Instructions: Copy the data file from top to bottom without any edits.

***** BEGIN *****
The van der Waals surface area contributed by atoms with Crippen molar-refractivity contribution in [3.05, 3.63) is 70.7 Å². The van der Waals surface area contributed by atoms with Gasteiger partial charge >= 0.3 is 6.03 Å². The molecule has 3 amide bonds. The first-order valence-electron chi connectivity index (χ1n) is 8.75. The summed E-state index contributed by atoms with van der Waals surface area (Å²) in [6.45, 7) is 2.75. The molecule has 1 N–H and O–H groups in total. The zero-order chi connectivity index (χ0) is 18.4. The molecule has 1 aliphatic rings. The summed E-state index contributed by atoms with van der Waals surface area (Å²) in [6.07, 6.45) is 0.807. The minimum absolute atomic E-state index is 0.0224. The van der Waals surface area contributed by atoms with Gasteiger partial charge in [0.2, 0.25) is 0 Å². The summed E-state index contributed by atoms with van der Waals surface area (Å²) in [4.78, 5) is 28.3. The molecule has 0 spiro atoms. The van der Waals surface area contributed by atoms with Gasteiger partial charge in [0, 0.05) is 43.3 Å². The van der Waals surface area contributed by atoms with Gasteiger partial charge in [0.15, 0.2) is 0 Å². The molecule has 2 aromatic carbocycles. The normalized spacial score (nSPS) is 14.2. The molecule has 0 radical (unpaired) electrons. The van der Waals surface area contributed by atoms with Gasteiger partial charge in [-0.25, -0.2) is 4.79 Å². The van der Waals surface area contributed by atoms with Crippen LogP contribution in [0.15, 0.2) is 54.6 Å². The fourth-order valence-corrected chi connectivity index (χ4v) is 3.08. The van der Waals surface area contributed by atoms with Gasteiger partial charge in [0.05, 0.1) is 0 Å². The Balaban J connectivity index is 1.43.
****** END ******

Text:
The van der Waals surface area contributed by atoms with Crippen molar-refractivity contribution in [3.05, 3.63) is 70.7 Å². The van der Waals surface area contributed by atoms with Gasteiger partial charge >= 0.3 is 6.03 Å². The molecule has 3 amide bonds. The first-order valence-electron chi connectivity index (χ1n) is 8.75. The summed E-state index contributed by atoms with van der Waals surface area (Å²) in [6.45, 7) is 2.75. The molecule has 1 N–H and O–H groups in total. The zero-order chi connectivity index (χ0) is 18.4. The molecule has 1 aliphatic rings. The summed E-state index contributed by atoms with van der Waals surface area (Å²) in [6.07, 6.45) is 0.807. The minimum absolute atomic E-state index is 0.0224. The van der Waals surface area contributed by atoms with Gasteiger partial charge in [0.2, 0.25) is 0 Å². The summed E-state index contributed by atoms with van der Waals surface area (Å²) in [4.78, 5) is 28.3. The molecule has 0 spiro atoms. The van der Waals surface area contributed by atoms with Gasteiger partial charge in [0, 0.05) is 43.3 Å². The van der Waals surface area contributed by atoms with Gasteiger partial charge in [0.15, 0.2) is 0 Å². The molecule has 2 aromatic carbocycles. The normalized spacial score (nSPS) is 14.2. The molecule has 0 radical (unpaired) electrons. The van der Waals surface area contributed by atoms with Gasteiger partial charge in [-0.25, -0.2) is 4.79 Å². The van der Waals surface area contributed by atoms with Crippen LogP contribution in [0.15, 0.2) is 54.6 Å². The fourth-order valence-corrected chi connectivity index (χ4v) is 3.08. The van der Waals surface area contributed by atoms with Gasteiger partial charge in [0.05, 0.1) is 0 Å². The Balaban J connectivity index is 1.43.